Siege of Cuzco
|This article relies largely or entirely upon a single source. (May 2014)|
|Siege of Cuzco|
|Part of Spanish conquest of Peru|
The siege of Cuzco according to Felipe Guaman Poma de Ayala
| Spanish Empire
|Commanders and leaders|
|Hernando Pizarro (POW)
Gonzalo Pizarro (POW)
Juan Pizarro II †
|Diego de Almagro
|Manco Inca Yupanqui
|30,000 Indios auxiliares
Later +300 Spaniards under F. Pizarro
|700 Spaniards (as for early 1537)||100,000 to 200,000 Inca warriors|
|Casualties and losses|
|Unknown||Unknown, but low||Unknown|
The Siege of Cuzco was the May 6, 1536 – March 1537, siege of the city of Cuzco by the army of Inca Emperor Manco Inca Yupanqui against a garrison of Spanish conquistadors and Indian auxiliaries led by Hernando Pizarro. The siege lasted ten months, and was ultimately unsuccessful.
A Spanish expedition led by Francisco Pizarro had captured the Inca capital of Cuzco on November 15, 1533 after defeating an Inca army headed by general Quisquis. The following month, the conquistadors supported the coronation as Inca emperor of Manco Inca to facilitate their control over the empire. However, real power rested with the Spaniards who frequently humiliated Manco Inca and imprisoned him after an attempted escape in November 1535. After his release in January 1536, Manco Inca managed to leave Cuzco on April 18 promising the Spanish commander, Hernando Pizarro, to bring back a large gold statue when in fact he was already preparing a rebellion.
Having realized their mistake, Hernando Pizarro led an expedition against Manco Inca's troops, which had gathered in the nearby Yucay Valley, however, the attack failed as the Spaniards had severely underestimated the size of the Inca army. The Inca emperor did not attack Cuzco at once, instead he waited to assemble his full army estimated at between 100,000 to 200,000 men strong around the city (some sources suggest numbers as low as 40,000); against them there were 190 Spaniards, 80 of them horsemen, and several thousand Indian auxiliaries. The siege started on May 6, 1536 with a full-scale attack towards the main square of the city; the Inca army succeeded in capturing most of the city while the Spaniards took refuge in two large buildings near the main plaza. The conquistadors managed to fend off Inca attacks from these constructions and mounted frequent raids against their besiegers.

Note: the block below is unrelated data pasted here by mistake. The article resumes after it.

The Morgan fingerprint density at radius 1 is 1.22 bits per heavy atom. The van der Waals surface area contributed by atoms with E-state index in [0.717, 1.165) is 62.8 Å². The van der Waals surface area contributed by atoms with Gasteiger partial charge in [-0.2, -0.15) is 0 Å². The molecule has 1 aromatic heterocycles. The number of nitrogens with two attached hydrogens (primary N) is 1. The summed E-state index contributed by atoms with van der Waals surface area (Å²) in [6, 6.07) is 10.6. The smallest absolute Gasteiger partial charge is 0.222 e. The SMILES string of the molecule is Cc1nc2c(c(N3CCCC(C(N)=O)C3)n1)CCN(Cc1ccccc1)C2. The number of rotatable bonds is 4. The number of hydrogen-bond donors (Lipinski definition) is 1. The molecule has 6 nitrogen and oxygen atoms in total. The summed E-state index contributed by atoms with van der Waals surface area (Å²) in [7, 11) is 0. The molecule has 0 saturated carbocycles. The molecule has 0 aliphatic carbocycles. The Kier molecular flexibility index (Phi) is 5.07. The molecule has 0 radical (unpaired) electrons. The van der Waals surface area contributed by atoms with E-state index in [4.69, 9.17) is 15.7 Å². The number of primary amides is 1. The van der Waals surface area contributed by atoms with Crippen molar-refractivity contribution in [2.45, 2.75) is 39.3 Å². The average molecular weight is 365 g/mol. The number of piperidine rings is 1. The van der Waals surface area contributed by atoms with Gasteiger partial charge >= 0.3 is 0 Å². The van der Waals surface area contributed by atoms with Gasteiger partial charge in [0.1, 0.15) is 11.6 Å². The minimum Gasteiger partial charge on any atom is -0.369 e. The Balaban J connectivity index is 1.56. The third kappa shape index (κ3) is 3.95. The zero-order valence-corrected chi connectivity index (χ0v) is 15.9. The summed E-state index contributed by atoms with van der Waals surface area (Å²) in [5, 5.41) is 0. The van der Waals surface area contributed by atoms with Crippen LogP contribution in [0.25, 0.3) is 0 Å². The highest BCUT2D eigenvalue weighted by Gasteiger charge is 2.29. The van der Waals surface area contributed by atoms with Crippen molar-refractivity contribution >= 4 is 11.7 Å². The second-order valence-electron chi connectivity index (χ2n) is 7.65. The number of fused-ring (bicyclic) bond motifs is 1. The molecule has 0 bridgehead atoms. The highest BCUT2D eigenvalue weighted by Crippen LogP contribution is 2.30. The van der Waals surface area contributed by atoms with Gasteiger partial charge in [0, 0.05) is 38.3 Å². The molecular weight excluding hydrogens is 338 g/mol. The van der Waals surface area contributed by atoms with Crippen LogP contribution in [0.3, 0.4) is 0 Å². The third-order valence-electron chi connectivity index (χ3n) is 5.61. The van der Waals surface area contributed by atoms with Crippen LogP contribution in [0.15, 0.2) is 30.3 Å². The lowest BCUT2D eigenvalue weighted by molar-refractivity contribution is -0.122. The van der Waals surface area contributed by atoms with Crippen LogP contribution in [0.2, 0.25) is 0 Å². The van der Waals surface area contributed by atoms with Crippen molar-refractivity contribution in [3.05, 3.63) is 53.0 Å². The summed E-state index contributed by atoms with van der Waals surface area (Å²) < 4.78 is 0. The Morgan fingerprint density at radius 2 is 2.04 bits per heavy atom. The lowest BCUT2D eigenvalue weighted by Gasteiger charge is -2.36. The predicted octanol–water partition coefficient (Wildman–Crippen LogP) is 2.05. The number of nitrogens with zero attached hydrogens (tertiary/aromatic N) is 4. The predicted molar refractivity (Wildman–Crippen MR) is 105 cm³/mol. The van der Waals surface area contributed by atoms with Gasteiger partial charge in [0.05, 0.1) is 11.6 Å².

To relieve their position, the Spaniards decided to assault the walled complex of Sacsayhuamán, which served as the main base of operations for the Inca army. Fifty horsemen, led by Juan Pizarro, and accompanied by Indian auxiliaries broke through the Inca army files, turned around and attacked Sacsayhuamán from outside the city. During the frontal assault against the building's large walls, a stone struck Juan Pizarro in the head; he died days later from the injury sustained. The following day, the Spaniards resisted several Inca counterattacks and mounted a renewed assault at night using scaling ladders. In this way, they managed to capture the terrace walls of Sacsayhuamán while the Inca army held on to the two tall towers of the complex. The Inca commanders, Paucar Huaman and the high priest or Villac Umu, decided to leave the confinement of the towers and fight their way towards Calca, the site of Manco Inca's headquarters, to bring back reinforcements. The attempt was successful and the towers were left under the command of Titu Cusi Gualpa, an Inca nobleman. However, despite Titu's fierce resistance, the Spaniards and their auxiliaries managed to storm the towers so that when the Inca commanders returned, Sacsayhuamán was firmly under their control.